The Value of Water Coalition hosted an in-depth conversation at the Newseum in Washington DC on the current condition of water infrastructure in the United States, the consequences of letting leaky and failing systems worsen, and solutions to water challenges of today and tomorrow.
Our water infrastructure systems, a matter of pride for over a century, are now aging. At the same time, climate change has accelerated the critical need for this once-ubiquitous resource. In a speech last week at the Tappan Zee Bridge, which crosses New York State’s Hudson River at one of its widest points, President Obama pointed out a growing and usually ignored dilemma of water use in the United States:
“We’ve got leaky pipes that lose billions of gallons of drinking water every single day, even as we’ve got a severe drought in much of the West.”
As part of the recent Infrastructure Week 2014, the Value of Water Coalition hosted an in-depth conversation to explore the current condition of US water infrastructure, the consequences of letting failing systems worsen, and solutions to meeting our water challenges.
“Out of sight, out of mind.” Unlike highways, ports, transit, and power lines, our water system mostly lies hidden underground. Its fresh and waste water components take up more than four times the length of the National Highway System. Ken Kopocis, a senior advisor to the U.S. EPA for Water featured in the video clip here, compared how our water infrastructure relates to other types of infrastructure.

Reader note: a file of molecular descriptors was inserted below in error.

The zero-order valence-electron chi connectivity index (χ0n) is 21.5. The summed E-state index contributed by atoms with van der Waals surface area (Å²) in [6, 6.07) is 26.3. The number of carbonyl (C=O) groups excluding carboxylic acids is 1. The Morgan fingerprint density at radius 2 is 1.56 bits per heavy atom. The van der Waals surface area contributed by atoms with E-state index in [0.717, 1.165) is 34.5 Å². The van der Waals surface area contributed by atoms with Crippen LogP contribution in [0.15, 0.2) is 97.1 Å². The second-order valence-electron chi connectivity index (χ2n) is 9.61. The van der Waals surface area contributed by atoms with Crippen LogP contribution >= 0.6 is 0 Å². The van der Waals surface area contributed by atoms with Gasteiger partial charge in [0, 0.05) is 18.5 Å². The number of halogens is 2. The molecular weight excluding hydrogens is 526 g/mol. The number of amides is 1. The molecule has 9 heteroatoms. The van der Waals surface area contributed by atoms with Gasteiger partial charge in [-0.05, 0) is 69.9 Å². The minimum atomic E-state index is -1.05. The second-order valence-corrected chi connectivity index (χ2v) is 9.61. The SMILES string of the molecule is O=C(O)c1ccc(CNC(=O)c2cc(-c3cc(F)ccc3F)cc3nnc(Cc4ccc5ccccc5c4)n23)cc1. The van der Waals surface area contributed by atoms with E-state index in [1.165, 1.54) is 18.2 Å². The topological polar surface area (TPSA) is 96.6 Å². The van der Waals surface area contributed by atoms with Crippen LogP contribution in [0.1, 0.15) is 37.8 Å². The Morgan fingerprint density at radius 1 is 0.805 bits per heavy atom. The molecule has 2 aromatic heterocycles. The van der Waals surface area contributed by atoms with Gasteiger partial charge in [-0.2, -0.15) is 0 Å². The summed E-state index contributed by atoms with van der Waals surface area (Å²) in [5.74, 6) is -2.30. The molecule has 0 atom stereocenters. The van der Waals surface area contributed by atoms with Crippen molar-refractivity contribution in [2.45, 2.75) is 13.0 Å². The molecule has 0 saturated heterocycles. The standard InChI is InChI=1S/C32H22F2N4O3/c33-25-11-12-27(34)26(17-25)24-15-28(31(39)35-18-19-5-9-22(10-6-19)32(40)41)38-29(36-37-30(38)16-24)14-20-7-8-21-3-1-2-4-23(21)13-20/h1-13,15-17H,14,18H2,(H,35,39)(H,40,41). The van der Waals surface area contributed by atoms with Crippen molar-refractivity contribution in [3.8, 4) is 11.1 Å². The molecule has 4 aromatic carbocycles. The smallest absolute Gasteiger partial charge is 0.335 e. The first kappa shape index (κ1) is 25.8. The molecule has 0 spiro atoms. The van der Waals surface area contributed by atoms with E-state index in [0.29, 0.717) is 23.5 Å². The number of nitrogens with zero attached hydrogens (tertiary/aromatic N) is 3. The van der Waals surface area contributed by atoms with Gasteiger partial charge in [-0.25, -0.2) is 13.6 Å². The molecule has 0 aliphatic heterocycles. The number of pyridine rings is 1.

In many ways, water infrastructure is the stepchild of other infrastructures, and a victim of its own success. We’ve had it for more than a century (see chart), it still works, and aside from the occasional catastrophe, we never pay attention to it.
Katelin Carter of Ball State University recently prepared this infographic about water infrastructure development in the United States for America’s Water Infrastructure Shows Its Age—The National Debate About How to Pay for Repairs.
In this 2012 publication, Brett Walton of Circle of Blue explores what projects could be chosen, and who will pay. The graphic is interactive—explore it further here.
Another important subject was the risks of climate change to how we store, transport, and process water. Water demand alters with land use changes, which depend on population and economics and shift with supply and demand, variables that are hard to factor into forecasting. Events like storm surges and Florida’s “sunshine flooding” are likely to multiply and worsen. We think of drought and farmland in the larger Midwest, but it rarely occurs to most people, for example, that evapotranspiration increases with temperature everywhere. The problems themselves create newer and deeper effects.
Also featured on the panel were George Hawkins, General Manager of DC Water; Tony Parrott, Executive Director of Greater Cincinnati’s Metropolitan Sewer District; Ed Pinero of Veolia North America; and Mark Strauss, Sr. VP of Corporate Strategy and Business Development at American Water. Cathleen Kelly, Senior Fellow at the Center for American Progress, moderated the discussion. You can access the entire two-hour program (2.7 GB) here.
As the Coalition points out, water connects us, grows jobs and opportunity, keeps us safe and healthy, and sustains our environment. Keeping it clean and flowing is a relatively small price to pay.